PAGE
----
But there are ways of staying focused. To keep on track we must acknowledge these and other barriers, and not be blind to them, but we must zero in on what we can do, where we can make a difference. It’s also about balance – not being worn down by pessimism and throwing your hands in the air shouting ‘what’s the point!?”, but likewise not being naively optimistic that someone else, or some technological miracle, will sort it out. It’s going to require a pragmatic, level-headed approach, with contributions from all parts of society.

Luckily for us, given that the built environment accounts for something like 40% of all GHG emissions (alongside transport, manufacturing and agriculture) from the construction and operation of our buildings, we have a great opportunity to make a real impact in moving our sector to one of lower carbon emissions. And we can achieve this across a building’s entire lifecycle, all the way from the initial concept and how it fits in with the wider community, through our designs and material choices, and out to how we construct the buildings and then run them. The way in which we collaborate with our value chain partners will only make this better.

A cause for being more positive?

But the built environment’s reach goes way beyond the 40% statistic. Due to its scale and connection to all parts of society – what organisation doesn’t have buildings or assets? – we can influence other sectors to, such as how the houses we build are ultimately used by the homeowners and how factories and warehouses are used and the kinds of transport connecting them.

And the key to unlocking this, for me at least, is engaging value chain stakeholders more on sustainable outcomes. Make it part of everyday conversations. Demand it in the procurement and contract management process. Embed it in everything we do, the same way as for health and safety. Make it habitual and instinctive.

Events like Futurebuild and collaboration initiatives like the Supply Chain Sustainability School are great because they allow us to all to come together, to share ideas and knowledge, exchange experiences on how to manage the complexities of the low carbon transition, and learn from each other. Of course, we have to respect competition law, but we can flip that to our collective favour to encourage creativity and innovation.

What we are dealing with is a clear opportunity to shift our way of working and in doing so generate a stronger, greener economy – one where we benefit from the joint benefits of a cleaner, healthier and more inclusive society and more stable economy.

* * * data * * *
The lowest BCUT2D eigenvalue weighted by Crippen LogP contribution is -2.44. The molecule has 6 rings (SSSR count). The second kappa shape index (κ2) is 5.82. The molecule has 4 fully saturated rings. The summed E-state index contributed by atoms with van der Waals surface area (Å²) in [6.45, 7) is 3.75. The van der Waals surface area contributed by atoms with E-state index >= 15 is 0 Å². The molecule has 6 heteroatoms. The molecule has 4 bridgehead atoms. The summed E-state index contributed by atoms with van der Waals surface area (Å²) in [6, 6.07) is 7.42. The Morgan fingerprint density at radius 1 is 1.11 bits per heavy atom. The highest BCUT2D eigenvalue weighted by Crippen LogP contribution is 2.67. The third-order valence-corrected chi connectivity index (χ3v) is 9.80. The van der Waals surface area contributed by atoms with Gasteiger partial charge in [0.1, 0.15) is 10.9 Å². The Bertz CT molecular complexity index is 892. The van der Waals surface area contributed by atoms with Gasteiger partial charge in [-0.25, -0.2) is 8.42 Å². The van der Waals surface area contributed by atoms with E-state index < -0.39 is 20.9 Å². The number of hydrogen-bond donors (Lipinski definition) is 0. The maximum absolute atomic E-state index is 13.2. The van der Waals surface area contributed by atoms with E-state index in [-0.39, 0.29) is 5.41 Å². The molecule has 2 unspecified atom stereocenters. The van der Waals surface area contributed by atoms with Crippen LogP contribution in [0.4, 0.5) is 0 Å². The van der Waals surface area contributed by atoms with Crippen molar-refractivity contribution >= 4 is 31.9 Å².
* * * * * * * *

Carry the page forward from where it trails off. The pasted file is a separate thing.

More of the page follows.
A good enough reason to deal our climate fatigue?

Interested in how I can help your organisation with your climate strategy? Get in touch with me here.

For more information

James Cadman
Head of Climate and Consultancy

Related news articles from the Action Sustainability blog

Image top left to right: James Cadman (AS), Tom Dunn (TfL), Anna Fish (TfL), Ian Heptonstall (AS), Maud Vastbinder (SKAO), Sarah Chatfield (AS), George Thurley (SKAO), David Stokes (DBT), Vaishali Baid (AS)

CO2 Performance Ladder Pilot Launches in the UK

This was posted in Energy & Carbon, Sustainability Strategy

Action Sustainability is partnering with SKAO for the launch of the CO2 Performance Ladder pilot in the United Kingdom.

Read Article

Navigating the challenges of a Just Transition

This was posted in All Topics, Energy & Carbon, Sustainability Strategy

As we move to a greener and more inclusive society, we are becoming more aware of the impacts of our actions. Head of Climate Dr. James Cadman explores the significance of a just transition in our journey towards a more sustainable future

Read Article

Earth Day 2024: Our Subject Matter Experts Share their Perspectives

This was posted in Biodiversity, Energy & Carbon, Sustainability Strategy

For Earth Day 2024, we asked our subject matter experts to share their perspectives on the key issues facing the planet and what actions are needed.

Read Article